A new study published by the University of Missour has determined that Bisphenol-A has the ability to impact on parenting care. The study used animal models to test the hypothesis that BPA acts as an endocrine disrupting chemical affecting the maternal and paternal care of parents.
A mouse model was used to examine parental behavior as mice are monogamous and both male and female partners contribute to child-rearing and have the same parenting behavior as humans. Male partners exhibit cooperative care of the pups from birth to weaning by cleaning, grooming and providing warmth by huddling over their young when females leave the nest.
“Endocrine-disrupting chemicals like BPA mimic the steroid hormones that establish the ‘circuitry’ for the adult female brain during early development, but little was known about how this chemical might affect the father’s behavior,” said Cheryl Rosenfeld, associate professor of biomedical sciences in the College of Veterinary Medicine and a researcher in the Bond Life Sciences Center at MU. “Our study set out to address this critical void by exposing both males and females to the endocrine-disrupting chemicals BPA and Ethinyl estardiol (EE), the main active component of birth control pills, and examine the repercussions of rearing offspring.”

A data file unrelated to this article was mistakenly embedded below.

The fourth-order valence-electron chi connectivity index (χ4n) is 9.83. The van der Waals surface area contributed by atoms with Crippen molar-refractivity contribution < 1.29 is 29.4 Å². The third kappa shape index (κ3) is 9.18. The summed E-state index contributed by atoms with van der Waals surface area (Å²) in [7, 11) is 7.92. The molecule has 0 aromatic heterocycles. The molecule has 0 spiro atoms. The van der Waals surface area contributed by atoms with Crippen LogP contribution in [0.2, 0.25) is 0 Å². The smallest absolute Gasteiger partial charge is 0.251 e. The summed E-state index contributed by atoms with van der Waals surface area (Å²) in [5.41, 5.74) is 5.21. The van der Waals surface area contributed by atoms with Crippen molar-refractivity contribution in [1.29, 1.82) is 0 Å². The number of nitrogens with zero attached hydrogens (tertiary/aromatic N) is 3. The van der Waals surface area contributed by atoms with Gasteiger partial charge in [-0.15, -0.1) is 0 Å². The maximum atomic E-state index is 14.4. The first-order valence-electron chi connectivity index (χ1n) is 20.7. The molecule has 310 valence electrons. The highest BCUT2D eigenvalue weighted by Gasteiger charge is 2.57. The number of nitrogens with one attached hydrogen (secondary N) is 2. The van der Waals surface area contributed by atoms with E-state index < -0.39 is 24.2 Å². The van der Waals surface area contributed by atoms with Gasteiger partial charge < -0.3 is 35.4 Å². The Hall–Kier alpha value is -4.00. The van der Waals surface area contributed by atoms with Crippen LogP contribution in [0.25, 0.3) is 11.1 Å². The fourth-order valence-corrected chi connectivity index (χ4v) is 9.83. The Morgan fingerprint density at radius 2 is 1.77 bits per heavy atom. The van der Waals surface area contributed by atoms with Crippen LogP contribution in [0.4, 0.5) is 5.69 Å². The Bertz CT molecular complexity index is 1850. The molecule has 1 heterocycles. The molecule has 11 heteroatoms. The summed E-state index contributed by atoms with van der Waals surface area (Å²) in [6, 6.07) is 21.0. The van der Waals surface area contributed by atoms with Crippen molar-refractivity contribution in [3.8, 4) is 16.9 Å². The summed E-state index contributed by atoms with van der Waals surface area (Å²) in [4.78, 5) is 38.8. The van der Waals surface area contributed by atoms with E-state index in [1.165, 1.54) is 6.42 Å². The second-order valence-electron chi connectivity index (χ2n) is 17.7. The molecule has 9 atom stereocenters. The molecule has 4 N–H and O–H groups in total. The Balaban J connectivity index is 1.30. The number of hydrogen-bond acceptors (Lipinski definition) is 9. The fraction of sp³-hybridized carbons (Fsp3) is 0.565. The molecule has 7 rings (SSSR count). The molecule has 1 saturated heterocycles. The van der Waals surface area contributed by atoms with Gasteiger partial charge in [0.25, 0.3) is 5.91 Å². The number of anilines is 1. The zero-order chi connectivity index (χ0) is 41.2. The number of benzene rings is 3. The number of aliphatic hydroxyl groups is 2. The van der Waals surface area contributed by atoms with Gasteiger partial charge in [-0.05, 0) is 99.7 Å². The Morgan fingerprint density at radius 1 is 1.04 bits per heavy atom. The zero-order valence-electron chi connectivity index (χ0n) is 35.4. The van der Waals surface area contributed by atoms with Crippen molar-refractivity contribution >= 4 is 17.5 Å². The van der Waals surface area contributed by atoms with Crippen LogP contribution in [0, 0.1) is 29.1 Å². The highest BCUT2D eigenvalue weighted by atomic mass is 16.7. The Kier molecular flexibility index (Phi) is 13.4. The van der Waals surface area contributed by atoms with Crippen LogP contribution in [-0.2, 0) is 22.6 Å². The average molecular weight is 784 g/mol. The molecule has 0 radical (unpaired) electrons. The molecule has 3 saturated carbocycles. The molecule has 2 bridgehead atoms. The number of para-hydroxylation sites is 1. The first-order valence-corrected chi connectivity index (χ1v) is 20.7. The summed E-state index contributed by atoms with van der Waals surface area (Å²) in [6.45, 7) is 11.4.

The study consisted of exposing female mice to one of three diets; one diet contained BPA, the second contained concentrations of EE and the third was the control diet free of endocrine disruptors. Males were developmentally exposed to the same three diets.
The researchers found that females who were exposed to BPA spent less time nursing and reduced time bonding with their offspring. “The nature and extent of care received by an infant is important because it can affect social, emotional and cognitive development,” Rosenfeld said. “We found that females who were exposed early on to BPA spent less time nursing, so the pups likely did not receive the normal health benefits ascribed to nursing. Likewise, we found that developmental exposure of males and females to these endocrine-disrupting chemicals resulted in their spending more time out of the nest and away from their pups, further suggesting that biparental care was reduced.”